Yikes. “Don’t be evil” is looking pretty good right about now. Read more about this here (contains links to other sources).
My friend Sean has a hilarious post up about cultural differences compounded by generation gaps in China. This particular drama revolves around toilet paper. Here’s an excerpt:
> By the time the night was finishing up and the massage was over, it was quite late, around 10:30pm. The parents live in a slightly remote part of Shanghai, only accessible by bus or taxi, and they always refuse to take a taxi because its too expensive (even if I offer to pay). I told JJ to tell them to just stay the night at our house, that made the most sense and it was totally fine by me (and of course by JJ). We do have an extra room and I did buy this couch bed for this very reason. So it only made sense for them to stay, especially since it was holiday and JJ was not working.
> Here comes the kicker. They were at first totally against it. Why, you might ask? Well it was not for the normal reasons you might imagine, such as ‘we don’t want to intrude’, ‘we have plans tomorrow morning’, we simply want to get home’, ‘we don’t like the couch bed’. None of these things mattered to them. Instead, the issue at hand was literally:
> We don’t know if we want to stay because the toilet paper I buy is too soft for them and they really don’t like using it.
Read the rest of the post for Sean’s reaction.
The type of “toilet paper” the parents prefer is called 草纸 (literally, “grass paper”), although it’s sometimes just referred to as 手纸 (which, amusingly, are the same two characters used to write the word for “letter” in Japanese).
I used to use 草纸 as paper towels back in the day. I tried to find a decent picture of it online, but this was the best I could do.
Cheap DVDs are one of the well-known perks of living in China. For roughly $1 per disc, you can buy almost any movie or recent TV series. There’s a huge market for this form of entertainment, and it creates two significant forms of waste material.
Some of the Chinese DVD vendors are using enough packaging these days to make even the Japanese blush. A recent DVD purchase of mine revealed the following layers of packaging:
1. Cellophane wrap
2. Cardboard display sleeve
3. Plastic box
4. Paper envelope
5. DVD sleeve case
6. Flimsy plastic sleeve
…and inside that was the actual DVD. The Chinese vendors are getting more elaborate with their packaging than the real (unpirated) DVD sellers. Why? Almost all of it goes straight into the garbage, and while some of the packaging may look good on the shelf, I can’t see the need for 6 layers of it.
These pirated DVDs are essentially as disposable as a magazine. After one view, you might be ready to get rid of it, but if you want to keep it, you can.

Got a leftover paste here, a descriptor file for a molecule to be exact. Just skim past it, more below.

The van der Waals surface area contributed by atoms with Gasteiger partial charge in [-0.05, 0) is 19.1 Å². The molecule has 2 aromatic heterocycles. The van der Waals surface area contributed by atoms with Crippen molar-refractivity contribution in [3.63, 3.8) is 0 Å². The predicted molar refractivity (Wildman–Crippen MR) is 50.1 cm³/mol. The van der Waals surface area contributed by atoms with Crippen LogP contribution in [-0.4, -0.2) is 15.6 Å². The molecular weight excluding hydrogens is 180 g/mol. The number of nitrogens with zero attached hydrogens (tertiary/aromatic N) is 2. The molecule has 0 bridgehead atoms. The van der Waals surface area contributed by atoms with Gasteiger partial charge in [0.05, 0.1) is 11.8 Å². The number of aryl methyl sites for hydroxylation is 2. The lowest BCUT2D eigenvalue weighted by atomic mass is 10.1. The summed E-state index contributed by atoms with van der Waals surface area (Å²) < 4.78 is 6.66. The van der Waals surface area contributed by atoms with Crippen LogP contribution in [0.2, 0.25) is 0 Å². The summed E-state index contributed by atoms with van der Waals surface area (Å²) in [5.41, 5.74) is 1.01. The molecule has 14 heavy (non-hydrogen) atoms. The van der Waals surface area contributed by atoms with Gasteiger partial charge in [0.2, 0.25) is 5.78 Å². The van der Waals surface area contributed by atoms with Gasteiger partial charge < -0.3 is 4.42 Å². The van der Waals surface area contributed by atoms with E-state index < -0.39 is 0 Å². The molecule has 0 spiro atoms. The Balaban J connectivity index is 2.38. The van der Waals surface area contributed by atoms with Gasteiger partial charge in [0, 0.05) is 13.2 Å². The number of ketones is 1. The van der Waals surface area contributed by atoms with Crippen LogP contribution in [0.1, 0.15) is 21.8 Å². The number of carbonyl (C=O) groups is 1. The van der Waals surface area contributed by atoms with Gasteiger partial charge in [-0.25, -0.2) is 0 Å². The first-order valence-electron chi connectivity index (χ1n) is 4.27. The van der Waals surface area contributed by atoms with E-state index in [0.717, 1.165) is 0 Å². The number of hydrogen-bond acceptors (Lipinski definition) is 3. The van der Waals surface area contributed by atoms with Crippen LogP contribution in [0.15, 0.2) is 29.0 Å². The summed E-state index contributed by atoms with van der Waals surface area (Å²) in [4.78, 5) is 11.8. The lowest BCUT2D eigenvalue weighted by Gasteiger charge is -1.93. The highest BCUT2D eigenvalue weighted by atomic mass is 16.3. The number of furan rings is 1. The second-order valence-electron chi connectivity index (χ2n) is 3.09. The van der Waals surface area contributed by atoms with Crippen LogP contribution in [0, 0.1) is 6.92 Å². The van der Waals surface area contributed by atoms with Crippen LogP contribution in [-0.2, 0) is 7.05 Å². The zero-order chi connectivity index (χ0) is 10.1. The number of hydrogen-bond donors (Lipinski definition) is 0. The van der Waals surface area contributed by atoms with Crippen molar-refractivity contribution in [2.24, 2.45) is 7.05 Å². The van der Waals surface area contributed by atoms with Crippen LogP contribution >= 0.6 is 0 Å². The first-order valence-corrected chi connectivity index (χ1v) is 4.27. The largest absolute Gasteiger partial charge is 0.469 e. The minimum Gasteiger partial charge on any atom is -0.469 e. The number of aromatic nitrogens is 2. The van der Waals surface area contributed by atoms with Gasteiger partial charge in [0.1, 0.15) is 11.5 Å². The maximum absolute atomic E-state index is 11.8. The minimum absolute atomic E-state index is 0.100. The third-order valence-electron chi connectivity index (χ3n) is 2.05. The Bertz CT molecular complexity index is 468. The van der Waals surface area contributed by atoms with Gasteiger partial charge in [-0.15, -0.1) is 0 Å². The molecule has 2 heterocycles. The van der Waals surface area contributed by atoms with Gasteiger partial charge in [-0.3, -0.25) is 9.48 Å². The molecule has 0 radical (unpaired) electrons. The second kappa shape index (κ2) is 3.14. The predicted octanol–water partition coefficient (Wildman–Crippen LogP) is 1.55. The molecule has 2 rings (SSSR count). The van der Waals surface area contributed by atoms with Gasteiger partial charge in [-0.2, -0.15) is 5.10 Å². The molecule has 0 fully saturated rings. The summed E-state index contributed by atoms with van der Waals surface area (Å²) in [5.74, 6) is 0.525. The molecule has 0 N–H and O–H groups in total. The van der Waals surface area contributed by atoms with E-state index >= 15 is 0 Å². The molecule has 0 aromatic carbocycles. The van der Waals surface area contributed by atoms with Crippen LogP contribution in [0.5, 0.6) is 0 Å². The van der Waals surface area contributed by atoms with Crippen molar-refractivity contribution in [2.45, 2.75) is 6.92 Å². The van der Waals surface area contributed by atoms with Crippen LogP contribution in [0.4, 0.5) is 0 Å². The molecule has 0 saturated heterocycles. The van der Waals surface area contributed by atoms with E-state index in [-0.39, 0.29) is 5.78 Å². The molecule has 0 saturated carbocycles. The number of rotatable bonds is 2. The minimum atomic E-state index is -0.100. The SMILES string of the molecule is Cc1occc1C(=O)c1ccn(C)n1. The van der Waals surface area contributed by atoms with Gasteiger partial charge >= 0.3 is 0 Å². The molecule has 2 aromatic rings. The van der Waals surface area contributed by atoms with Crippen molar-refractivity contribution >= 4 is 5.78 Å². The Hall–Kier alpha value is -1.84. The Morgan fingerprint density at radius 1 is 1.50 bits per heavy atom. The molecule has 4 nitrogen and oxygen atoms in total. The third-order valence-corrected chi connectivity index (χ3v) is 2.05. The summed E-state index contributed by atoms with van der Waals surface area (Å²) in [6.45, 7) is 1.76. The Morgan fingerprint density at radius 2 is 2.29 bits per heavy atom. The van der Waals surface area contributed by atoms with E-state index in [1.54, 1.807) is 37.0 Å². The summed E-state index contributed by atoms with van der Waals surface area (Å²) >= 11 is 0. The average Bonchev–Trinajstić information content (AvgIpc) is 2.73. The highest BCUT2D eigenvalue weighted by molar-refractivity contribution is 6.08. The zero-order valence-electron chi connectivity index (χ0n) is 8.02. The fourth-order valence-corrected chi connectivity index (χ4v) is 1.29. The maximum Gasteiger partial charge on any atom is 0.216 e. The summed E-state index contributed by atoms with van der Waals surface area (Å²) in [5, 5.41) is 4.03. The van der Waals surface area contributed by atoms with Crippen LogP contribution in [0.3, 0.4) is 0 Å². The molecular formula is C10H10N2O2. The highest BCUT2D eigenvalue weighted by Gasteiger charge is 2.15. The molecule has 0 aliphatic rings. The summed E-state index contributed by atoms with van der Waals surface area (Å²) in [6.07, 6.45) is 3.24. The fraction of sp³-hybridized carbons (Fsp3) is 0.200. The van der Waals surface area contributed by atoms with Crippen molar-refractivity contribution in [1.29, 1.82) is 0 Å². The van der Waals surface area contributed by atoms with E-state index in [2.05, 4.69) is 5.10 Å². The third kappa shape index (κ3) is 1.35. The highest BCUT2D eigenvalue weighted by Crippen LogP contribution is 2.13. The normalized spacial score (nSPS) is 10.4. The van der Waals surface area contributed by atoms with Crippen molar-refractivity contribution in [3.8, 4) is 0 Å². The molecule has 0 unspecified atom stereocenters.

I remember when I first came to China I thought that every DVD I was buying was going into “my collection.” Well, you don’t have to be here long to realize that your collection will very quickly grow beyond manageable size if you keep everything you buy. And clearly not every DVD you buy is worth keeping, even if the picture quality is excellent.
So now after I watch a DVD, if it’s not deemed worthy of keeping (and most aren’t), it goes directly into the “bag of crappy DVDs.” I usually just end up giving that bag to my ayi. Not sure what she does with them.
How about you? What do you do with your unwanted DVDs? It’s a strange problem to have, but when I look at the amount of DVDs that are bought and sold on the streets of China, I’m reminded that it must add up to an awful lot of DVD waste.
Micah posts some scans of an attractive hand-written menu for 老克勒.
Note: the names of the dishes (and most of the prices) are in orange.
As I mentioned in my Black Back post, I think learning to read hand-written Chinese is an important skill that’s not emphasized in textbook/classroom courses. Here’s a chance to work on that skill while also learning dish names (another common difficulty for the recently arrived).
> I also no longer think that Shanghainese are snobby. Somewhat, and some of them are, but not hugely more than anywhere else. The Shanghainese are proud, and they are defensive. That a scruffy, disparate batch of immigrants and refugees could have fused such a coherent urban culture in the face of foreign colonialism and domestic disdain is amazing. As is the fact that their identity is positive and optimistic rather than a dark bunker mentality, given the endless attacks upon “Shanghaineseness”.
And regarding spoken Shanghainese:
> I remember early weeks in Shanghai overhearing a conversation in Sangheiwu [Shanghainese] between two colleagues. Afterwards, I asked what they were arguing about. “Arguing? We were saying what a nice day it is today!”